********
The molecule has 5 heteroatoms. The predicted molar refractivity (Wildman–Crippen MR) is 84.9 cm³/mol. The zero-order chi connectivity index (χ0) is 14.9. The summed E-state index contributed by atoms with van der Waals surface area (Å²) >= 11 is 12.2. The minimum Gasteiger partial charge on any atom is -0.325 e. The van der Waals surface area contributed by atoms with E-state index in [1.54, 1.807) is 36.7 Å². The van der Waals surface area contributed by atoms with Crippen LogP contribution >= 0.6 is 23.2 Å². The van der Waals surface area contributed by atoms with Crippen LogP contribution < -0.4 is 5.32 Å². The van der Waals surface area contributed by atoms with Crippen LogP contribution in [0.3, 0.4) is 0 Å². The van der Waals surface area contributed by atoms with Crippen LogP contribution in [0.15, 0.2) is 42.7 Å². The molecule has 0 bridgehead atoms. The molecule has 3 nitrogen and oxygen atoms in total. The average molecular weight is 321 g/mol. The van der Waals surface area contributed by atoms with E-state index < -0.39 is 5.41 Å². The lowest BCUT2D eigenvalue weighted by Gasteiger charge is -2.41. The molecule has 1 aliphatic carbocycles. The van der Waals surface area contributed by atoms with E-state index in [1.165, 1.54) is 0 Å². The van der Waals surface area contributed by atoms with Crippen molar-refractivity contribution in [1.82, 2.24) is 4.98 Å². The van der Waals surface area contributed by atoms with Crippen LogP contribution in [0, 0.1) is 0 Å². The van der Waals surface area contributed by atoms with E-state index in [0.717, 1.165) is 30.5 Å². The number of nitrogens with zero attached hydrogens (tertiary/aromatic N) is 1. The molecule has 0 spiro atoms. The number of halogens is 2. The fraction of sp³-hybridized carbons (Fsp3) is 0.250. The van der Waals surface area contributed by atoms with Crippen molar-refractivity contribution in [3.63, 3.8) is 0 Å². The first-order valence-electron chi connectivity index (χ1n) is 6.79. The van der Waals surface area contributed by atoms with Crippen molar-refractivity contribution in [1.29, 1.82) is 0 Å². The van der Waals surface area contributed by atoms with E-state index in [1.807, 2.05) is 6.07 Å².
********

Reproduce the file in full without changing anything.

The molecule has 5 heteroatoms. The predicted molar refractivity (Wildman–Crippen MR) is 84.9 cm³/mol. The zero-order chi connectivity index (χ0) is 14.9. The summed E-state index contributed by atoms with van der Waals surface area (Å²) >= 11 is 12.2. The minimum Gasteiger partial charge on any atom is -0.325 e. The van der Waals surface area contributed by atoms with E-state index in [1.54, 1.807) is 36.7 Å². The van der Waals surface area contributed by atoms with Crippen LogP contribution >= 0.6 is 23.2 Å². The van der Waals surface area contributed by atoms with Crippen LogP contribution < -0.4 is 5.32 Å². The van der Waals surface area contributed by atoms with Crippen LogP contribution in [0.3, 0.4) is 0 Å². The van der Waals surface area contributed by atoms with Crippen LogP contribution in [0.15, 0.2) is 42.7 Å². The molecule has 0 bridgehead atoms. The molecule has 3 nitrogen and oxygen atoms in total. The average molecular weight is 321 g/mol. The van der Waals surface area contributed by atoms with E-state index < -0.39 is 5.41 Å². The lowest BCUT2D eigenvalue weighted by Gasteiger charge is -2.41. The molecule has 1 aliphatic carbocycles. The van der Waals surface area contributed by atoms with E-state index in [1.165, 1.54) is 0 Å². The van der Waals surface area contributed by atoms with Crippen molar-refractivity contribution in [1.82, 2.24) is 4.98 Å². The van der Waals surface area contributed by atoms with Crippen LogP contribution in [0, 0.1) is 0 Å². The van der Waals surface area contributed by atoms with E-state index in [0.717, 1.165) is 30.5 Å². The number of nitrogens with zero attached hydrogens (tertiary/aromatic N) is 1. The molecule has 0 spiro atoms. The number of halogens is 2. The fraction of sp³-hybridized carbons (Fsp3) is 0.250. The van der Waals surface area contributed by atoms with Crippen molar-refractivity contribution in [3.63, 3.8) is 0 Å². The first-order valence-electron chi connectivity index (χ1n) is 6.79. The van der Waals surface area contributed by atoms with Crippen molar-refractivity contribution in [1.29, 1.82) is 0 Å². The van der Waals surface area contributed by atoms with E-state index in [1.807, 2.05) is 6.07 Å².